Wickedness walls me in. I walk on, not looking to the left or right, and speed up as if something’s chasing me, hoping the plane to Los Angeles will arrive on time. I pass the endless waiting room, its gray carpet, its round, recessed lights, wishing to be anyplace but here.

To my right is a bank of chairs. A man in jeans reads a newspaper, and I catch a glimpse of the headline. In bold letters it says ISIS attacks U.S Synagogue — Greatest Death Toll Since 9-11.

Hope drains entirely. I’m too late.



About the Author

 Stephen Wechselblatt received his Ph.D. from the University of Iowa. Thirty years later he moved to the mountains of North Carolina and began writing

His book of short stories, Diamonds and Moths was published in 2017.

Worse than Murder is his first novel.



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#ReleaseDay “The Devil’s Den (Cavaleri Brothers, Book 4)” by Lilian Harris


Title: The Devil’s Den by Lillian Harris

Series: Cavaleri brothers, book 4

Genre: Dark mafia romance, and it’s not a standalone

Book link: http://mybook.to/thedevilsden

Free in Kindle Unlimited


He was the boy held captive in the basement. I was the girl who knew.

But I never told a soul. I had innocent lives to protect. And this was the only way.

He was my friend first. My lover second. We wanted to be free, to make a life together. But that was a dream we knew would never come true.

Prisoners of my ruthless father, we could not escape the horror we were forced to endure-until I drew a weapon on the only boy who ever loved me.

And as they drag me away, screaming his name, I hope he’s still breathing.

Because our story, it’s not over yet.

Author note: This story contains dark themes and scenes depicting SA.

#LilianHarris #thedevilsden


Dark Friends to Lovers⁠

Mafia Romance⁠



Emotional Trauma⁠

Slow Burn


“What are you thinking about?” he asks, rubbing his thumb over the top of my hand, my head lying over his shoulder.

“That I have ugly hair.”

“What?” He jerks his head back in an instant. “Who gave you that idea?” The way he stares, it’s not with anger at me, but for what I just said.

I shrug, avoiding his gaze by staring at my bare feet. After a few seconds, he snakes a hand under his pillow and retrieves something. In his palm is the notepad I once gave him.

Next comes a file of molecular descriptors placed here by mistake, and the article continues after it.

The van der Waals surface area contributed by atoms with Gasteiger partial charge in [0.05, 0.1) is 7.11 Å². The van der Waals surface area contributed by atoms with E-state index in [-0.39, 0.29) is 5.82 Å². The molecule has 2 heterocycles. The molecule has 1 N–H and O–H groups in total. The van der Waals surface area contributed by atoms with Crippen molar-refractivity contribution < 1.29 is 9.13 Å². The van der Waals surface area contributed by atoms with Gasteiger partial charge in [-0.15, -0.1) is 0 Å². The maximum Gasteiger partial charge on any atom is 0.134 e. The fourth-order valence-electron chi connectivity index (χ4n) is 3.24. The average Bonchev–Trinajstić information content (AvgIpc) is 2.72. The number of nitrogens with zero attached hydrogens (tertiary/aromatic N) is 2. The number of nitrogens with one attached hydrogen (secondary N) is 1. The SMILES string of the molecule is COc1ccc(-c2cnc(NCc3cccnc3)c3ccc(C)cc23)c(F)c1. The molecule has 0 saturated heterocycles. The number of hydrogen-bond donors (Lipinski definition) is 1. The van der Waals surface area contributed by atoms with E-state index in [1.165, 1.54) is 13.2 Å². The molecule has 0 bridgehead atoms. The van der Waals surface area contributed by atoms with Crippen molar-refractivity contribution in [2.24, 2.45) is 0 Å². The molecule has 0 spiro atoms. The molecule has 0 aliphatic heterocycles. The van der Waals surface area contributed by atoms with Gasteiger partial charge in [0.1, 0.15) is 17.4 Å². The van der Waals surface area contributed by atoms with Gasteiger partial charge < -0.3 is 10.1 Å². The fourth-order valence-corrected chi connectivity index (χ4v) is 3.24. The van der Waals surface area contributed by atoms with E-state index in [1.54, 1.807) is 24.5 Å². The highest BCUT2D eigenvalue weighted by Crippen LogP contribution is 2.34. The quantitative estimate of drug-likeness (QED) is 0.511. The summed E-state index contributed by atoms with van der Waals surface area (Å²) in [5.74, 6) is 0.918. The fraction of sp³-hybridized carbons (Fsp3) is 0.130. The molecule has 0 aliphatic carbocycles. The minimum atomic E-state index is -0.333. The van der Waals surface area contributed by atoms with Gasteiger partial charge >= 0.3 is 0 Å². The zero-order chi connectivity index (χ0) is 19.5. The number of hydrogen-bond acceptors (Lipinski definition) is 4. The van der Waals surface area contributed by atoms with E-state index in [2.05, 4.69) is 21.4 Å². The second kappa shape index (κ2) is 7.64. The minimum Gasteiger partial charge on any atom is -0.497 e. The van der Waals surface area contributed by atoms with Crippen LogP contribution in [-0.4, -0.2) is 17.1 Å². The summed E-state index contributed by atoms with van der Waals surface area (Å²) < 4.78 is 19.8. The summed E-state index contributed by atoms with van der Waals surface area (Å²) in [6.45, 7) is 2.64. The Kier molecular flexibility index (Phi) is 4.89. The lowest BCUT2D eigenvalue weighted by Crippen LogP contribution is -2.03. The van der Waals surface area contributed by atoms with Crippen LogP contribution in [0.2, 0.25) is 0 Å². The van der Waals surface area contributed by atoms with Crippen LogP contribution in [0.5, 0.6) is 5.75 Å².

But as I look at it, as he turns to open a page, I let out a small gasp, my stomach flipping all over again.

I can’t stop staring.

My breathing goes ragged.

I’m there on the page, in a long wispy dress, my hair caught in the wind, skipping among flowers, butterflies floating around me, like he knew that’s how he makes me feel. But that’s silly, of course, there’d be butterflies in a meadow. That’s what this is. He continues to turn, page after page, and I find more of me on every single one.

He’s been drawing me this whole time? Why?

He gazes straight at me, the crooked smile reaching the far corner of his mouth. “Your hair reminds me of the sun, and the sun is beautiful.”

My heart flutters in my chest, tears growing within my eyes. And his face, the one that barely ever smiles anymore, grins so wide for me now. “Did you just call me beautiful?” I whisper with a thread of shock, because there’s no way he said that.

He raises a shoulder with a smirk. “I may have.”

My mouth spreads into a smile of my own, those butterflies in my stomach flying higher. And my head, it falls right over his shoulder, his arm draping around my back. “I think you’re kinda beautiful too.”

With a deep sigh, his head slants over mine and we stay that way until it’s time for me to go, wishing I didn’t have to.

Meet the Author

For Lilian, a love of writing began with a love of books. From Goosebumps to romance novels with sexy men on the cover, she loved them all. It’s no surprise that at the age of eight she started writing poetry and lyrics, and hasn’t stopped writing since.

She was born in Azerbaijan, and currently resides in Long Island, N.Y. with her husband, three kids, and a dog named Gatorade. Even though she has a law degree, she isn’t practicing. When she isn’t writing or reading, Lilian is baking or cooking up a storm. And once the kids are in bed, there’s usually a glass of red in her hand. Can’t just survive on coffee alone!

Lilian would love to connect with you!

WEBSITE: https://www.lilianharris.com/

MAILING LIST: https://mailchi.mp/800b3adeda74/booksbylilianharris

BOOKBUB: https://www.bookbub.com/profile/lilian-harris

FACEBOOK: facebook.com/LilianHarrisBooks/

INSTAGRAM: instagram.com/lilianharrisauthor/

TWITTER: twitter.com/AuthorLilian


EMAIL: LilianHarrisAuthor@gmail.com

#BookTour “Christian and the Great Journey” by Monica Jobe



Children’s Christian living, Children’s Christian Values

Date Published: June 28, 2022

Publisher: Lucid Books


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Journeys can be long or short,

Dangerous or safe,


Bumpy, curvy

And wind a million ways.

Each one different, just like you, and special in its way.